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EOCO, OSP Play Blame Games Over Outcome of Cecilia Dapaah Case

Ms. Dapaah came under investigation in July last year after she reported a theft that involved huge amounts of foreign and local currency against her domestic staff

Two anti-graft bodies, the Economic and Organised Crime Office (EOCO) and the Office of Special Prosecutor (OSP), are at each other’s throats over the outcome of investigations regarding suspected corruption and money laundering against former Sanitation Minister Cecilia Dapaah.

The former minister came under investigation in July last year after she reported a theft that involved huge amounts of foreign and local currency against her domestic staff.

The OSP which had investigated her for seven months for suspected corruption, later transferred the case to EOCO for a money laundering probe over lack of mandate.

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However, according to EOCO, its findings so far have not shown those allegations to be true, as it later sought advice from the Attorney-General’s Office which confirmed the same. The OSP had also been blamed for failing to provide all the necessary documents to enable EOCO to make a meaningful investigation.

We should be bold enough to come and tell the public that for this case, even though I suspected this at the time, that wasn’t what came out; we should be bold, said the Ghanaian. So, what I am going to do is that with the A-G’s advice, I will send the docket that we received from the OSP to him, saying that there is nothing in it,” EOCO boss Maame Yaa Tiwa Addo-Danquah said on Monday.

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Read Also: EOCO to Return Docket on Cecilia Dapaah Back to OSP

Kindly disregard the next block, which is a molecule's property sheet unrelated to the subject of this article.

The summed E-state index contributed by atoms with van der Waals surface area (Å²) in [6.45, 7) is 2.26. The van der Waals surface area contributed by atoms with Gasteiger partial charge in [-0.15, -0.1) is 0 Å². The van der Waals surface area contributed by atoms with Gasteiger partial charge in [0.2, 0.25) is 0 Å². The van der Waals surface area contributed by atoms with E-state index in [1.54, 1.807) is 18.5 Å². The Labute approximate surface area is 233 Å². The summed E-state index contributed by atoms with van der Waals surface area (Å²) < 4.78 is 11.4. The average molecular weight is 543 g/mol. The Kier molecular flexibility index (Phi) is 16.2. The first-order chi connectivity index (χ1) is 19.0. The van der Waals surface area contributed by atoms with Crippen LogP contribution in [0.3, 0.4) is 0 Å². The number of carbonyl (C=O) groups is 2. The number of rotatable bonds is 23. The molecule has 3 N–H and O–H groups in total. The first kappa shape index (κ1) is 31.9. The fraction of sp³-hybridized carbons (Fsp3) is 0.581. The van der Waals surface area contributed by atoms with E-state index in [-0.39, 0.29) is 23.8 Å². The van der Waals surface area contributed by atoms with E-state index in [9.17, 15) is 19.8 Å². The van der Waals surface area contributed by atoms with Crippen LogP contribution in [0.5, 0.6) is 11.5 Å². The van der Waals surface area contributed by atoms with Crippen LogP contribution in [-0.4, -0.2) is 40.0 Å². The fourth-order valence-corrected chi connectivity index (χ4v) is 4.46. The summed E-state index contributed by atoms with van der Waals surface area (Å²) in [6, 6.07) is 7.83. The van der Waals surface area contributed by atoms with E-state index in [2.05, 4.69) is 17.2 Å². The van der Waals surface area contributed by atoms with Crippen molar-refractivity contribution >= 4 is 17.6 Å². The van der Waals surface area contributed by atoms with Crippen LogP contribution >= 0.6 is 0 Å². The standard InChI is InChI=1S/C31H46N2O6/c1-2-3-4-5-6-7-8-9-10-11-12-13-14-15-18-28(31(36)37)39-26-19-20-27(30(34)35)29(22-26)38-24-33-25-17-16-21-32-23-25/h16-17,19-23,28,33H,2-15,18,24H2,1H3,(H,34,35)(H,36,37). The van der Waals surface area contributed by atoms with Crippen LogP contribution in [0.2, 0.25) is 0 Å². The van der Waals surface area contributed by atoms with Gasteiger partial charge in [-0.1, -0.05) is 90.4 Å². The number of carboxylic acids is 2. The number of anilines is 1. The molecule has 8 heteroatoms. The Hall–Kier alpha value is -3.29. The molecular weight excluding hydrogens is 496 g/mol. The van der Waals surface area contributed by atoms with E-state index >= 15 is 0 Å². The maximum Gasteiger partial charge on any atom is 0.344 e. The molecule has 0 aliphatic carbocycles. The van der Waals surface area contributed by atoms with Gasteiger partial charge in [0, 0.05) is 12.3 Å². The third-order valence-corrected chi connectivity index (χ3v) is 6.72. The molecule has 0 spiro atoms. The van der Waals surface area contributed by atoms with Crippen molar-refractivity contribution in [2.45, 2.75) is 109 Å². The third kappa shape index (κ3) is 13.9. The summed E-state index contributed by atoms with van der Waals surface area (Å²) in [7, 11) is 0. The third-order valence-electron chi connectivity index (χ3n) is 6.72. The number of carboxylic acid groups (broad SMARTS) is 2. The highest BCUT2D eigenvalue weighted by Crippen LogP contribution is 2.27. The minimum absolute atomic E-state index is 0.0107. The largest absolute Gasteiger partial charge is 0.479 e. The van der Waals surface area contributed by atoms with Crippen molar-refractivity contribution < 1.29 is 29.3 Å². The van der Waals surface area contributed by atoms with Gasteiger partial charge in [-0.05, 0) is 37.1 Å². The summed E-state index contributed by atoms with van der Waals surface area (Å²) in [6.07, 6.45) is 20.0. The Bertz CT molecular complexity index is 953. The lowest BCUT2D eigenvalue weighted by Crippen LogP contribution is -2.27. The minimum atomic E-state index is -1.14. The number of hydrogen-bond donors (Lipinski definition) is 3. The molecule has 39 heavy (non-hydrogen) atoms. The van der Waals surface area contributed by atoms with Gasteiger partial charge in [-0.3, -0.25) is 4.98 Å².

But in a series of reactions, the OSP accused EOCO of having no interest in the matter, insisting that it provided a full docket on the case.

“Every piece of information that we had and needed to give to EOCO, the OSP gave to EOCO. And the standing committee that has been working between OSP and EOCO, there are unofficial communications between OSP and EOCO.

“What I am trying to tell you is that EOCO said they want the findings of our work on corruption, but you don’t need that because everything has already been kept in the file,” the Director of Strategy, Research, and Communications at the OSP, Samuel Appiah Darko, said on a Citi FM programme yesterday.

It’s not yet clear what will happen to the case as of now. While both agencies try to blame the other for the current situation, civil society actors like the Centre for Democratic Development (CDD) and the Ghana Integrity Initiative (GII) say they are disappointed at the outcome of the matter, given that the case raised so many suspicions about the wealth of the minister and caused her resignation from office.

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